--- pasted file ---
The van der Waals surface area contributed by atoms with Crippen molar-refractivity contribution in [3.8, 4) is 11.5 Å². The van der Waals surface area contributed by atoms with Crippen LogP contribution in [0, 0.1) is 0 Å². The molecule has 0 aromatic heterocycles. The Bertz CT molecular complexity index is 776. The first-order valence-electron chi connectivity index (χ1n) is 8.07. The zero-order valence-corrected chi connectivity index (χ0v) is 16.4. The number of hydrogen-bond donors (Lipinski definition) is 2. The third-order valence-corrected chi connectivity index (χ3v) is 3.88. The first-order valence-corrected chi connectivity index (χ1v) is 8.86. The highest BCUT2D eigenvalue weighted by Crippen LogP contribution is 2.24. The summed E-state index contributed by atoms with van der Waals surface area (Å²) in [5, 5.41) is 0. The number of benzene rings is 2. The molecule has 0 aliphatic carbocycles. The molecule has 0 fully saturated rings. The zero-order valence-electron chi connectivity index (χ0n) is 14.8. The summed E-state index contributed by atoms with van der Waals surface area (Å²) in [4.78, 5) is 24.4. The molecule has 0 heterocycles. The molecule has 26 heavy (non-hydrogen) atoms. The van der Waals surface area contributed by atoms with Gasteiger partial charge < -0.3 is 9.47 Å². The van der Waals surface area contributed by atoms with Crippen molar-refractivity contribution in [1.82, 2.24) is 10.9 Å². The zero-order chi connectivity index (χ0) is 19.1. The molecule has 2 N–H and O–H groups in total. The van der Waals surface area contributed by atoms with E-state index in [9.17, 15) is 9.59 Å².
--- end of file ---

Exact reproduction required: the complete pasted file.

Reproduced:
The van der Waals surface area contributed by atoms with Crippen molar-refractivity contribution in [3.8, 4) is 11.5 Å². The van der Waals surface area contributed by atoms with Crippen LogP contribution in [0, 0.1) is 0 Å². The molecule has 0 aromatic heterocycles. The Bertz CT molecular complexity index is 776. The first-order valence-electron chi connectivity index (χ1n) is 8.07. The zero-order valence-corrected chi connectivity index (χ0v) is 16.4. The number of hydrogen-bond donors (Lipinski definition) is 2. The third-order valence-corrected chi connectivity index (χ3v) is 3.88. The first-order valence-corrected chi connectivity index (χ1v) is 8.86. The highest BCUT2D eigenvalue weighted by Crippen LogP contribution is 2.24. The summed E-state index contributed by atoms with van der Waals surface area (Å²) in [5, 5.41) is 0. The number of benzene rings is 2. The molecule has 0 aliphatic carbocycles. The molecule has 0 fully saturated rings. The zero-order valence-electron chi connectivity index (χ0n) is 14.8. The summed E-state index contributed by atoms with van der Waals surface area (Å²) in [4.78, 5) is 24.4. The molecule has 0 heterocycles. The molecule has 26 heavy (non-hydrogen) atoms. The van der Waals surface area contributed by atoms with Gasteiger partial charge < -0.3 is 9.47 Å². The van der Waals surface area contributed by atoms with Crippen molar-refractivity contribution in [1.82, 2.24) is 10.9 Å². The zero-order chi connectivity index (χ0) is 19.1. The molecule has 2 N–H and O–H groups in total. The van der Waals surface area contributed by atoms with E-state index in [9.17, 15) is 9.59 Å².